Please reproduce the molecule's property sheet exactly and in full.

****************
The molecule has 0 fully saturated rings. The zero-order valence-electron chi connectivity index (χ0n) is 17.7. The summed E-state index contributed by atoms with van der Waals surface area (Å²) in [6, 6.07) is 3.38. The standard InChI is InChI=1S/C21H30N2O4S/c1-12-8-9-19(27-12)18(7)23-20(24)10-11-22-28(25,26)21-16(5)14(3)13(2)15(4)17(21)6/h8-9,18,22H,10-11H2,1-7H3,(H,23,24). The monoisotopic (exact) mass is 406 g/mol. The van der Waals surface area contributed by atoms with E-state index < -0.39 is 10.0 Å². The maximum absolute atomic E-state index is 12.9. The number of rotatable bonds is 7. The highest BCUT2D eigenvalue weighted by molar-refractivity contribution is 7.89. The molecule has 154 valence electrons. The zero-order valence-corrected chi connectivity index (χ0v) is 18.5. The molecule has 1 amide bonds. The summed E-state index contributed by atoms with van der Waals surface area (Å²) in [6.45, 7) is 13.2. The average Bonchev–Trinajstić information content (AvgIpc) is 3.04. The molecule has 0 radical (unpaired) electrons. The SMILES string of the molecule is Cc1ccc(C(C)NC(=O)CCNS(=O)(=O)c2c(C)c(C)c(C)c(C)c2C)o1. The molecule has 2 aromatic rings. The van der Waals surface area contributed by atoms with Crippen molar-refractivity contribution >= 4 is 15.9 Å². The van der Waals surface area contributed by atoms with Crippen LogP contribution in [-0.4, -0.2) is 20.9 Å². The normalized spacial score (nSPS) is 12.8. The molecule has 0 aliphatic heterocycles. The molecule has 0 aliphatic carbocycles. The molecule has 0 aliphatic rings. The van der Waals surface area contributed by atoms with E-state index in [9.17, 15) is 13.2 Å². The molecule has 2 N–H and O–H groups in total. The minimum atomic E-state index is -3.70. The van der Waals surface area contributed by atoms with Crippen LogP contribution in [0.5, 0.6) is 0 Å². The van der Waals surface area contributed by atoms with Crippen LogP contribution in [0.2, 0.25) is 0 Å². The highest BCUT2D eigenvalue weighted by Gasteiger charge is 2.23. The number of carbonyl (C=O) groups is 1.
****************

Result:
The molecule has 0 fully saturated rings. The zero-order valence-electron chi connectivity index (χ0n) is 17.7. The summed E-state index contributed by atoms with van der Waals surface area (Å²) in [6, 6.07) is 3.38. The standard InChI is InChI=1S/C21H30N2O4S/c1-12-8-9-19(27-12)18(7)23-20(24)10-11-22-28(25,26)21-16(5)14(3)13(2)15(4)17(21)6/h8-9,18,22H,10-11H2,1-7H3,(H,23,24). The monoisotopic (exact) mass is 406 g/mol. The van der Waals surface area contributed by atoms with E-state index < -0.39 is 10.0 Å². The maximum absolute atomic E-state index is 12.9. The number of rotatable bonds is 7. The highest BCUT2D eigenvalue weighted by molar-refractivity contribution is 7.89. The molecule has 154 valence electrons. The zero-order valence-corrected chi connectivity index (χ0v) is 18.5. The molecule has 1 amide bonds. The summed E-state index contributed by atoms with van der Waals surface area (Å²) in [6.45, 7) is 13.2. The average Bonchev–Trinajstić information content (AvgIpc) is 3.04. The molecule has 0 radical (unpaired) electrons. The SMILES string of the molecule is Cc1ccc(C(C)NC(=O)CCNS(=O)(=O)c2c(C)c(C)c(C)c(C)c2C)o1. The molecule has 2 aromatic rings. The van der Waals surface area contributed by atoms with Crippen molar-refractivity contribution >= 4 is 15.9 Å². The van der Waals surface area contributed by atoms with Crippen LogP contribution in [-0.4, -0.2) is 20.9 Å². The normalized spacial score (nSPS) is 12.8. The molecule has 0 aliphatic heterocycles. The molecule has 0 aliphatic carbocycles. The molecule has 0 aliphatic rings. The van der Waals surface area contributed by atoms with E-state index in [9.17, 15) is 13.2 Å². The molecule has 2 N–H and O–H groups in total. The minimum atomic E-state index is -3.70. The van der Waals surface area contributed by atoms with Crippen LogP contribution in [0.5, 0.6) is 0 Å². The van der Waals surface area contributed by atoms with Crippen LogP contribution in [0.2, 0.25) is 0 Å². The highest BCUT2D eigenvalue weighted by Gasteiger charge is 2.23. The number of carbonyl (C=O) groups is 1.